Discover more from Introvert UpThink
What I’ve Learned This Year About Introverts
My reflections after writing Introvert UpThink for more than a year.
Before I launched Introvert UpThink in June 2022, I’d already pondered and researched issues involving introverts for more than a dozen years. I took mental notes as I worked on marketing, writing and publishing projects with clients, about three-quarters of whom had a reserved personality like mine. I ran several surveys on how introverts felt about marketing. I created three online courses on marketing and branding for introverts. I wrote up thoughts occasionally for a list of about a thousand people also interested in the dynamics of being an introvert in an extrovert-dominated society. Yet many discoveries still lay ahead of me.
Casting a long look at the sixty-odd topics I’ve written on so far for Introvert UpThink, I can tell you that the biggest impact on me has come from reading biographies of distinguished introverts and extracting insights and lessons from them. Besides biographies or autobiographies, I studied commentaries that analyzed those individuals’ personal lives and careers.
I’ve seen how common it is for people with a public profile to be misunderstood or misconstrued, for armchair psychologists to project illnesses onto individuals who didn’t necessarily experience distress or suffering, for distant observers to assume that anyone who achieved fame intended to bask in a social spotlight, and for admirers to overlook clues about how someone expressed their personality and preferences when they felt most themselves.
Such distortions reflect prejudices and attitudes that affect many of us. If I had a dollar for every introvert who’s been told “No way you’re an introvert!” after giving an effective conference lecture or testimony at a municipal hearing, for instance, I’d be loaded. Similarly, the idea that introverts are timid, shrinking souls ignores the boldness of inner lives like Emily Dickinson’s, who had a mind like Vesuvius, the volcano, and referred to her own existence as “a loaded gun.” Not all boldness expresses itself in showmanship or daring out in society.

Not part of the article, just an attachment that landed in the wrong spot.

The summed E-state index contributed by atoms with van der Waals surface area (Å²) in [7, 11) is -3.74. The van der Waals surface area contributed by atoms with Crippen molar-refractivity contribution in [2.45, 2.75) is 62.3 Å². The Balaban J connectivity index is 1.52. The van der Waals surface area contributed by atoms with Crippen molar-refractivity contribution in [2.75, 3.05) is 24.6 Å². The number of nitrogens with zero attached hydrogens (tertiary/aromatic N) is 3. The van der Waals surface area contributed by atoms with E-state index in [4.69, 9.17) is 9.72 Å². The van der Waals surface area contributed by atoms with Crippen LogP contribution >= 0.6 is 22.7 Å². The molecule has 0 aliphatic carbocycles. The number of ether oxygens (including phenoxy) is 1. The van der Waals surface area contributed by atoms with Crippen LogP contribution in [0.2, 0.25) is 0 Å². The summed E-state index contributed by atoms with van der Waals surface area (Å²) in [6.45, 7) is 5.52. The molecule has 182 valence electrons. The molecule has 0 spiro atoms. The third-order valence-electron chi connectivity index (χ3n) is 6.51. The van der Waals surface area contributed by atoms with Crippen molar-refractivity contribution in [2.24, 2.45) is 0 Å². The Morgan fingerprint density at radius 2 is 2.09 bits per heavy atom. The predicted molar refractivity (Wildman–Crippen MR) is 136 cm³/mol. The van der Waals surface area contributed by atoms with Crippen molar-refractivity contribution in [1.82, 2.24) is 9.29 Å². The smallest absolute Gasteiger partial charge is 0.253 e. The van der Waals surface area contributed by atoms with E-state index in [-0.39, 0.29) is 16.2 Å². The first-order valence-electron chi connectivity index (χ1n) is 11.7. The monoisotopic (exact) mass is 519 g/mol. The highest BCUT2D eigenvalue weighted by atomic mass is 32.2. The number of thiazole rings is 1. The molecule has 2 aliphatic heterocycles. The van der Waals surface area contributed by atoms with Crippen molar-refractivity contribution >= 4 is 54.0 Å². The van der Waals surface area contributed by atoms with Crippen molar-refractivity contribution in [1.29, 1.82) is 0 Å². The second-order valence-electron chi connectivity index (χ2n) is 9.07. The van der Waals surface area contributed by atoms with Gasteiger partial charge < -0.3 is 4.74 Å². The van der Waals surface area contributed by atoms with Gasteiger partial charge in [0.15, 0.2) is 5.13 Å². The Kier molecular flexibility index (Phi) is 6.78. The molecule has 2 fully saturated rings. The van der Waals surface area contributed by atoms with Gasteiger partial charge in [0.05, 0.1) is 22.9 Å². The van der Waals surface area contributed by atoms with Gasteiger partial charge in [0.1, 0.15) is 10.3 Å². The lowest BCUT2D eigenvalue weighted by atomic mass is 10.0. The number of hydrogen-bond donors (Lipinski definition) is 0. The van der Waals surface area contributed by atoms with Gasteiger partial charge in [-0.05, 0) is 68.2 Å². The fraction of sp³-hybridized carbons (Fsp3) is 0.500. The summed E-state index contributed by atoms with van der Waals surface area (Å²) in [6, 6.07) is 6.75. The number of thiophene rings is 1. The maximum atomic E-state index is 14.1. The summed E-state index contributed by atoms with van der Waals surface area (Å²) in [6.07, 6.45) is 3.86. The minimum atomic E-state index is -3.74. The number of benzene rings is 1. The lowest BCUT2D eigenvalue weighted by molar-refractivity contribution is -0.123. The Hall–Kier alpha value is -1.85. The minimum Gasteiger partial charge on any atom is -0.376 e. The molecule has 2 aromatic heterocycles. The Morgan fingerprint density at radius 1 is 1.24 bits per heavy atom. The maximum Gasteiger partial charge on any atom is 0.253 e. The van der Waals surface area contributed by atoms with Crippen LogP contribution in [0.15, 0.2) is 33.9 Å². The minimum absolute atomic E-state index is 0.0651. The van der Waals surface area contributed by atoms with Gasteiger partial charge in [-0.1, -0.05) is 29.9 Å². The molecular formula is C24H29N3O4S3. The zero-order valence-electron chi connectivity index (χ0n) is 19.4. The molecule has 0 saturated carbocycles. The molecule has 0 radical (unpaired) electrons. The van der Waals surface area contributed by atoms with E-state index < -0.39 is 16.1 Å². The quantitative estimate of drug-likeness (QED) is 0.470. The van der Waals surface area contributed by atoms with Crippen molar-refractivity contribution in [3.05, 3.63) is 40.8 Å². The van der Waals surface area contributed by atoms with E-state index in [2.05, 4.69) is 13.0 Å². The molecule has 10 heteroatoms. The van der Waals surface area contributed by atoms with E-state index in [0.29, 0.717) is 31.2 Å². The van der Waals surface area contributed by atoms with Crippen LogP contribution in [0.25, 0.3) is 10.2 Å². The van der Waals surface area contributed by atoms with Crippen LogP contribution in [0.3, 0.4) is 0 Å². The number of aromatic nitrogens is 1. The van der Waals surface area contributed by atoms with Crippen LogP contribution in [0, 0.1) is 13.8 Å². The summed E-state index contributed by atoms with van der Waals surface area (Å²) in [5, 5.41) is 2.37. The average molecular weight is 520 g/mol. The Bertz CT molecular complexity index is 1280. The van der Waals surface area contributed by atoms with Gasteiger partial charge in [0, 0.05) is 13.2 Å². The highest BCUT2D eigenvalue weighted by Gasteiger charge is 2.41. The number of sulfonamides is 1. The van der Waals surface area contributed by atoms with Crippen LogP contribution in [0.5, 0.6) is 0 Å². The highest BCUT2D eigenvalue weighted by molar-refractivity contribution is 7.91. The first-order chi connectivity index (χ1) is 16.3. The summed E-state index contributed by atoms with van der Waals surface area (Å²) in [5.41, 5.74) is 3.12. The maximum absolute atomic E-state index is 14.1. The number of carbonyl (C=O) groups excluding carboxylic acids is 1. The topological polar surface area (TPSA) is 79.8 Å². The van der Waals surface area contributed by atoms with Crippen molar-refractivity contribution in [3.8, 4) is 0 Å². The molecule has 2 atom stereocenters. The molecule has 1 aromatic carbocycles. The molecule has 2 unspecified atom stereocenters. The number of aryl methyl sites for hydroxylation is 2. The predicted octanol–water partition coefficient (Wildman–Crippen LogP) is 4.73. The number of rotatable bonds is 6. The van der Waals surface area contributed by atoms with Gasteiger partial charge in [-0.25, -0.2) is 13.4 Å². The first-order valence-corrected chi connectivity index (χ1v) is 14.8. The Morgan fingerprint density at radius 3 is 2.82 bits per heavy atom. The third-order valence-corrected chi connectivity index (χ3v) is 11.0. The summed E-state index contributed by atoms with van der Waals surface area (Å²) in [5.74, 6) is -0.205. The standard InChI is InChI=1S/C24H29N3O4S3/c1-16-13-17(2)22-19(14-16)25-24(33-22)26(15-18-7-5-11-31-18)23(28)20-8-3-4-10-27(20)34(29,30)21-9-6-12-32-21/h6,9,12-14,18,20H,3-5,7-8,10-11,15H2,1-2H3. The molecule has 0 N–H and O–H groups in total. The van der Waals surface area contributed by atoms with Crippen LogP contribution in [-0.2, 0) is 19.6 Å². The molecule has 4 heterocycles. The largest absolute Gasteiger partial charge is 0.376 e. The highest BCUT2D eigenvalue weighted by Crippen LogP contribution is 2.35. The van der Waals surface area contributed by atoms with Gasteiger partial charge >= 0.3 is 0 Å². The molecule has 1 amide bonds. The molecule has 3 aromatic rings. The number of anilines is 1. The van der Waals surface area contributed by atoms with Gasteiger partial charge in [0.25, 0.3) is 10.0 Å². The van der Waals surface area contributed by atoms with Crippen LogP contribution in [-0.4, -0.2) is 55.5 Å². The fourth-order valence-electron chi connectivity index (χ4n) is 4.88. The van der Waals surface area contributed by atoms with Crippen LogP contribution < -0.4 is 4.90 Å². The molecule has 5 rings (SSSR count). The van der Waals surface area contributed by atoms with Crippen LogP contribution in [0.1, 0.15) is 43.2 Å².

Through this research, my mind has also lit up many times encountering creative strategies for preserving emotional equilibrium in the face of pressures to be more socially involved than an introvert might want to be. For example, Edith Wharton’s dining room had space for just six people, her comfort limit. (This reminded me of a friend who custom-built her dream house in a gorgeous location with no guest bedroom at all, so as to better prevent her relatives from proposing to visit and stay.) Although Thomas Edison made himself the king bee of a beehive of experiments and inventions, he strategically maintained a zone of privacy by waving off any proposal to fix his hearing loss.
Charles Darwin and Florence Nightingale leveraged their respective chronic illnesses to stay home most of the time and concentrate better on their work. Both likewise engineered a significant public impact for their work through connections with highly placed acquaintances and friends while remaining offstage themselves. And contrary to a presumption that introverts don’t care about how they’re viewed, activists Nelson Mandela and Susan B. Anthony gave careful thought about what to wear at their public appearances. Mandela preferred to dress as the African he was rather than copy European corporate titans, while Anthony always wore black and white so audiences at her lectures would concentrate on her message, not her appearance.
I’m continuing to find unexpected patterns and fascinating strategies in my research. So stay tuned for more biographical portraits of accomplished introverts in Introvert UpThink in future months.